Pilger reveals the 'new' South Africa

May 27, 1998

Apartheid Did Not Die: a Special Report by John Pilger
Tuesday, June 2, 8.30pm.

Preview by Norm Dixon

John Pilger's documentaries have the uncanny ability to provoke howls of outrage and indignation from the defenders of the status quo because he simply lets facts illustrate the points he wants to make. He does not let issues get clouded by academic doublespeak or politicians' waffle.

When he interviews people, he demands and gets straight answers. More often than not, when he seeks to expose somebody, they condemn themselves out of their own mouths. It is not surprising, then, that his latest film is provoking a huge controversy in South Africa.

Where his previous films on the human rights situation in Cambodia, East Timor and Burma have been met with general applause from mainstream "left" and liberal critics, Apartheid Did Not Die has been condemned by many in those circles in South Africa.

It was screened in prime time on the South African Broadcasting Commission on April 21 with an extraordinary disclaimer stating that the documentary "presents a highly critical view of the new South Africa" and that Pilger's "views and interpretations are not those of the SABC".

It went on to explain the program was being aired "so that South Africans can see what is being broadcast to the world about us and to stimulate debate in our new democracy about the issues Pilger raises and the journalistic methods he employs".

After the program, a panel to provide "balance" debated the film. ANC secretary general Kgalema Motlanthe was "spluttering with indignation", reported the May 24 Weekly Mail. Although Pilger was in the country at the time, he was not invited to defend his views on the panel.

Alister Sparks, the doyen of South African liberal journalism, has emerged as the most trenchant South African critic of Pilger's "polemical" journalism.

Pilger praises Sparks' role during apartheid's days as "South Africa's great chronicler" and acknowledges his contribution in the battle against apartheid. However, he points out that Sparks today, "as head of news and current affairs at the government-controlled SABC, is an important guardian of the new ANC establishment".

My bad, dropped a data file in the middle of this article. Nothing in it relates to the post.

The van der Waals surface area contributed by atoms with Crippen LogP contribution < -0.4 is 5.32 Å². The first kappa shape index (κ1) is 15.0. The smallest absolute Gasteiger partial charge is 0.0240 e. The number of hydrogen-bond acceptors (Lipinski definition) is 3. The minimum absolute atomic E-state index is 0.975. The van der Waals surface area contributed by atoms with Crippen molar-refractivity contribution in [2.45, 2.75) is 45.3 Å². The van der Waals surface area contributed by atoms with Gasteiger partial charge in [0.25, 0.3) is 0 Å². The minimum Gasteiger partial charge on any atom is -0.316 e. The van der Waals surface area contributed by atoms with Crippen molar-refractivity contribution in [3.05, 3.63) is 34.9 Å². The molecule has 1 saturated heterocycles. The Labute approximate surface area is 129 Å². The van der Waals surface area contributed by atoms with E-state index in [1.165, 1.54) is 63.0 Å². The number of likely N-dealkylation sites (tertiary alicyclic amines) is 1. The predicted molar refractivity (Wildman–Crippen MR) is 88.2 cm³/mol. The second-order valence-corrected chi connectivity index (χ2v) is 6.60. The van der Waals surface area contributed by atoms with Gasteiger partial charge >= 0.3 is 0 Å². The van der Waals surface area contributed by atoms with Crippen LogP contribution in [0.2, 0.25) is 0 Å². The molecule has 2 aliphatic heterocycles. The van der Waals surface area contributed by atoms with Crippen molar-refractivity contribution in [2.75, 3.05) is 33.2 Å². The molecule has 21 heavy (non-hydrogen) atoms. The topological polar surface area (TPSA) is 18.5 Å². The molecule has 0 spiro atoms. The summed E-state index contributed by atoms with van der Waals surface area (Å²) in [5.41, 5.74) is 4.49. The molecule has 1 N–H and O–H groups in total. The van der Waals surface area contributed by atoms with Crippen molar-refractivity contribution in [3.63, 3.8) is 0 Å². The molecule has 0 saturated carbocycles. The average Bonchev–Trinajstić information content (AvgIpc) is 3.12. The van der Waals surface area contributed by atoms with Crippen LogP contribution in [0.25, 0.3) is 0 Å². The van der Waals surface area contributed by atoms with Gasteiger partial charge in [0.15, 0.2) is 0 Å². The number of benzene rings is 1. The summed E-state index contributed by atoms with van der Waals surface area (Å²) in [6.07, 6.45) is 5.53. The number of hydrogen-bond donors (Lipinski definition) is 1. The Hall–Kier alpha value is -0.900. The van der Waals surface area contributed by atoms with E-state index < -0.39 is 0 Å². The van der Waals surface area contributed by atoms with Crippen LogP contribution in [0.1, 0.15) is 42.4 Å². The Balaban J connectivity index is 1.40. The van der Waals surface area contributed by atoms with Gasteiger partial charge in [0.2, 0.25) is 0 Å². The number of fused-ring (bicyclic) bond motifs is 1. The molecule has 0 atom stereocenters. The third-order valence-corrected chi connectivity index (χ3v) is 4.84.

Liberal opponents of apartheid and apologists of the ANC have denounced Apartheid Did Not Die because it dares to point out that the fundamental tenets of the famous Freedom Charter — wealth redistribution, land, housing and jobs for all — have been thrown overboard in the African National Congress' rush to embrace the interests of the five giant corporations that grew fat under the wing of the exploitative racist apartheid system and a new black capitalist elite being fostered by the ANC.

In scenes that are saddening, Mandela openly defends this strategy. He tells Pilger that South Africa "is prepared to do business with any regime regardless of its internal policies" and lauds Saudi Arabia as a model to be followed. The observation that, had the world followed such a policy, apartheid would have lasted much longer seems lost on the great man.

Under Pilger's relentless questioning, Anglo American public relations boss Michael Spicer explains that for South African capitalism, things go on as they always have. Confronted with horrible toll the mining industry has wreaked on black miners (69,000 dead, millions maimed), he responds glibly that there "is no such thing as risk-free mining".

In the "new" South Africa, Pilger bluntly shows, inequality is growing, unemployment is on the rise, and the interests of big business are paramount. For the legacy of apartheid to be addressed, the power and wealth of big business must be transferred to the people.

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